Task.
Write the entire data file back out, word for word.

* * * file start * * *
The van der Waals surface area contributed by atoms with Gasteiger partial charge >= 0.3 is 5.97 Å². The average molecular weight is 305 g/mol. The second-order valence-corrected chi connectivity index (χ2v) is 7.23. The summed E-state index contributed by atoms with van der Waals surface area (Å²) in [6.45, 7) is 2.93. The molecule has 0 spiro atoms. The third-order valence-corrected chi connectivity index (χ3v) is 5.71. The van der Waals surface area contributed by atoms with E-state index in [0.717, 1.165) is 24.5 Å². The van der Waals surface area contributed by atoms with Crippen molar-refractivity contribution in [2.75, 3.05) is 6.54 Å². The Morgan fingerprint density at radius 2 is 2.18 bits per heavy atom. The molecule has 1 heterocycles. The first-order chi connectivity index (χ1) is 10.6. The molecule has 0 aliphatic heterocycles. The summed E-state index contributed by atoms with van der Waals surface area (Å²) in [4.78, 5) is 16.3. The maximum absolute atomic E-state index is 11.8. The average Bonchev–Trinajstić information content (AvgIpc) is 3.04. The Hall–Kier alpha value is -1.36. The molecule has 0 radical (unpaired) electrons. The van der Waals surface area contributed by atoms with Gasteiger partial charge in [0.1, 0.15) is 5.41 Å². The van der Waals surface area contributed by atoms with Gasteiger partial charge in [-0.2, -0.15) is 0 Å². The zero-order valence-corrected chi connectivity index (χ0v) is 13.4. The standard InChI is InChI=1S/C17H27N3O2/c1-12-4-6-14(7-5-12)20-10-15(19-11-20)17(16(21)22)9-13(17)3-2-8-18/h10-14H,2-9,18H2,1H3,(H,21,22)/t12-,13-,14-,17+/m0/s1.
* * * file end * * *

The van der Waals surface area contributed by atoms with Gasteiger partial charge >= 0.3 is 5.97 Å². The average molecular weight is 305 g/mol. The second-order valence-corrected chi connectivity index (χ2v) is 7.23. The summed E-state index contributed by atoms with van der Waals surface area (Å²) in [6.45, 7) is 2.93. The molecule has 0 spiro atoms. The third-order valence-corrected chi connectivity index (χ3v) is 5.71. The van der Waals surface area contributed by atoms with E-state index in [0.717, 1.165) is 24.5 Å². The van der Waals surface area contributed by atoms with Crippen molar-refractivity contribution in [2.75, 3.05) is 6.54 Å². The Morgan fingerprint density at radius 2 is 2.18 bits per heavy atom. The molecule has 1 heterocycles. The first-order chi connectivity index (χ1) is 10.6. The molecule has 0 aliphatic heterocycles. The summed E-state index contributed by atoms with van der Waals surface area (Å²) in [4.78, 5) is 16.3. The maximum absolute atomic E-state index is 11.8. The average Bonchev–Trinajstić information content (AvgIpc) is 3.04. The Hall–Kier alpha value is -1.36. The molecule has 0 radical (unpaired) electrons. The van der Waals surface area contributed by atoms with Gasteiger partial charge in [0.1, 0.15) is 5.41 Å². The van der Waals surface area contributed by atoms with Gasteiger partial charge in [-0.2, -0.15) is 0 Å². The zero-order valence-corrected chi connectivity index (χ0v) is 13.4. The standard InChI is InChI=1S/C17H27N3O2/c1-12-4-6-14(7-5-12)20-10-15(19-11-20)17(16(21)22)9-13(17)3-2-8-18/h10-14H,2-9,18H2,1H3,(H,21,22)/t12-,13-,14-,17+/m0/s1.